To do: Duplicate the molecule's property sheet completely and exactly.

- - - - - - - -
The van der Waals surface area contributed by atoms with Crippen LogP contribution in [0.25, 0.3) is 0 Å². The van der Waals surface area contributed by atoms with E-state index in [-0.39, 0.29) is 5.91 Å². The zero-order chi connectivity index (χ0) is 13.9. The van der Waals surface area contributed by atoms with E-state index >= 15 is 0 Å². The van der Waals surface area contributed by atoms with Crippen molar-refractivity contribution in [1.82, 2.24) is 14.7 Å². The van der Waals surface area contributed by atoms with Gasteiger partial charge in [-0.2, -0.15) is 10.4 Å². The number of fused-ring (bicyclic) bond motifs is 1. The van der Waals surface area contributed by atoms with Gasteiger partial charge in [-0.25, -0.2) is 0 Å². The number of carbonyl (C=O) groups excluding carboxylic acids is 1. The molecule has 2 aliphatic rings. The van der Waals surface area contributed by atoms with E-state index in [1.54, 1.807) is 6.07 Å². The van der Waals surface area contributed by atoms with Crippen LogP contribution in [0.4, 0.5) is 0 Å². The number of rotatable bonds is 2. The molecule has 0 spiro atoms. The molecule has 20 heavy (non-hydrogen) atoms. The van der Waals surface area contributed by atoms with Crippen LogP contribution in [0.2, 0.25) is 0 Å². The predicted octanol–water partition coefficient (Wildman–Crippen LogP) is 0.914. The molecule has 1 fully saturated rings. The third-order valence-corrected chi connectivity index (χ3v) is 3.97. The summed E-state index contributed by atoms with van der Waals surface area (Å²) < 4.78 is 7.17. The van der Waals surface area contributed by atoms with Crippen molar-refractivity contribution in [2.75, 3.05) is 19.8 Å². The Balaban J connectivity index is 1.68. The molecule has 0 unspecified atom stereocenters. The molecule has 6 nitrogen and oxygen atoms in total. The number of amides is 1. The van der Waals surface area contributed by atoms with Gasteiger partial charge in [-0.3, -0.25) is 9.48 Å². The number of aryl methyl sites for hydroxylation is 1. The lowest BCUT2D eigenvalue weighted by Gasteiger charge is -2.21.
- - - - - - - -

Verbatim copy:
The van der Waals surface area contributed by atoms with Crippen LogP contribution in [0.25, 0.3) is 0 Å². The van der Waals surface area contributed by atoms with E-state index in [-0.39, 0.29) is 5.91 Å². The zero-order chi connectivity index (χ0) is 13.9. The van der Waals surface area contributed by atoms with E-state index >= 15 is 0 Å². The van der Waals surface area contributed by atoms with Crippen molar-refractivity contribution in [1.82, 2.24) is 14.7 Å². The van der Waals surface area contributed by atoms with Gasteiger partial charge in [-0.2, -0.15) is 10.4 Å². The number of fused-ring (bicyclic) bond motifs is 1. The van der Waals surface area contributed by atoms with Gasteiger partial charge in [-0.25, -0.2) is 0 Å². The number of carbonyl (C=O) groups excluding carboxylic acids is 1. The molecule has 2 aliphatic rings. The van der Waals surface area contributed by atoms with E-state index in [1.54, 1.807) is 6.07 Å². The van der Waals surface area contributed by atoms with Crippen LogP contribution in [0.4, 0.5) is 0 Å². The number of rotatable bonds is 2. The molecule has 0 spiro atoms. The molecule has 20 heavy (non-hydrogen) atoms. The van der Waals surface area contributed by atoms with Crippen LogP contribution in [0.2, 0.25) is 0 Å². The predicted octanol–water partition coefficient (Wildman–Crippen LogP) is 0.914. The molecule has 1 fully saturated rings. The third-order valence-corrected chi connectivity index (χ3v) is 3.97. The summed E-state index contributed by atoms with van der Waals surface area (Å²) < 4.78 is 7.17. The van der Waals surface area contributed by atoms with Crippen molar-refractivity contribution in [2.75, 3.05) is 19.8 Å². The Balaban J connectivity index is 1.68. The molecule has 0 unspecified atom stereocenters. The molecule has 6 nitrogen and oxygen atoms in total. The number of amides is 1. The van der Waals surface area contributed by atoms with Gasteiger partial charge in [-0.3, -0.25) is 9.48 Å². The number of aryl methyl sites for hydroxylation is 1. The lowest BCUT2D eigenvalue weighted by Gasteiger charge is -2.21.